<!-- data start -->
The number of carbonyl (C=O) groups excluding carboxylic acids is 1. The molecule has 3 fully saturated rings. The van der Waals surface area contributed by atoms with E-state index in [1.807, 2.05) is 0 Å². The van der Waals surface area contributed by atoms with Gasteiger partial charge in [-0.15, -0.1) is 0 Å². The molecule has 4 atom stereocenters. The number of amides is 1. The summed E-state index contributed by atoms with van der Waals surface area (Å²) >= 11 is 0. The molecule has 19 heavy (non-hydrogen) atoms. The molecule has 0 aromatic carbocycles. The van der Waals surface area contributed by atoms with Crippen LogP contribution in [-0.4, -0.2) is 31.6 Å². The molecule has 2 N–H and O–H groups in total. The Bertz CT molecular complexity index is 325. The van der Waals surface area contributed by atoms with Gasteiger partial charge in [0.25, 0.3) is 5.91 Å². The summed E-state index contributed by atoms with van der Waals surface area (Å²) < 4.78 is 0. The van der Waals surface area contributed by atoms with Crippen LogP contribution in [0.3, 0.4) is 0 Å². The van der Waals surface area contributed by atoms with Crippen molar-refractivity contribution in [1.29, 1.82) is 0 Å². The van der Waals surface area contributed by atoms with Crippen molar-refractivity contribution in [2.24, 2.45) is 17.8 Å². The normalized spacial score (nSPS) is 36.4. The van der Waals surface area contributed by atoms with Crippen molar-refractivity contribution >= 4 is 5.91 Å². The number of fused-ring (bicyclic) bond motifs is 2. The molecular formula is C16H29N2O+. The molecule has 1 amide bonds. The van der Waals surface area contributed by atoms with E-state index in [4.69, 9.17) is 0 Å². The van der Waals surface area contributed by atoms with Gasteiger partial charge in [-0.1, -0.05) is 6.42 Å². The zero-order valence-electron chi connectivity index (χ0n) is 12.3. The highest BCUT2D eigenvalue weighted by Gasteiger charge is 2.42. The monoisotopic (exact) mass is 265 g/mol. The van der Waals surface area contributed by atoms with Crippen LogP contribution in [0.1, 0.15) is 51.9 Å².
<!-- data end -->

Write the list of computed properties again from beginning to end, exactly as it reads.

The number of carbonyl (C=O) groups excluding carboxylic acids is 1. The molecule has 3 fully saturated rings. The van der Waals surface area contributed by atoms with E-state index in [1.807, 2.05) is 0 Å². The van der Waals surface area contributed by atoms with Gasteiger partial charge in [-0.15, -0.1) is 0 Å². The molecule has 4 atom stereocenters. The number of amides is 1. The summed E-state index contributed by atoms with van der Waals surface area (Å²) >= 11 is 0. The molecule has 19 heavy (non-hydrogen) atoms. The molecule has 0 aromatic carbocycles. The van der Waals surface area contributed by atoms with Crippen LogP contribution in [-0.4, -0.2) is 31.6 Å². The molecule has 2 N–H and O–H groups in total. The Bertz CT molecular complexity index is 325. The van der Waals surface area contributed by atoms with Gasteiger partial charge in [0.25, 0.3) is 5.91 Å². The summed E-state index contributed by atoms with van der Waals surface area (Å²) < 4.78 is 0. The van der Waals surface area contributed by atoms with Crippen LogP contribution in [0.3, 0.4) is 0 Å². The van der Waals surface area contributed by atoms with Crippen molar-refractivity contribution in [1.29, 1.82) is 0 Å². The van der Waals surface area contributed by atoms with Crippen molar-refractivity contribution in [2.24, 2.45) is 17.8 Å². The normalized spacial score (nSPS) is 36.4. The van der Waals surface area contributed by atoms with Crippen molar-refractivity contribution >= 4 is 5.91 Å². The number of fused-ring (bicyclic) bond motifs is 2. The molecular formula is C16H29N2O+. The molecule has 1 amide bonds. The van der Waals surface area contributed by atoms with E-state index in [4.69, 9.17) is 0 Å². The van der Waals surface area contributed by atoms with Gasteiger partial charge in [-0.1, -0.05) is 6.42 Å². The zero-order valence-electron chi connectivity index (χ0n) is 12.3. The highest BCUT2D eigenvalue weighted by Gasteiger charge is 2.42. The monoisotopic (exact) mass is 265 g/mol. The van der Waals surface area contributed by atoms with Crippen LogP contribution in [0.1, 0.15) is 51.9 Å².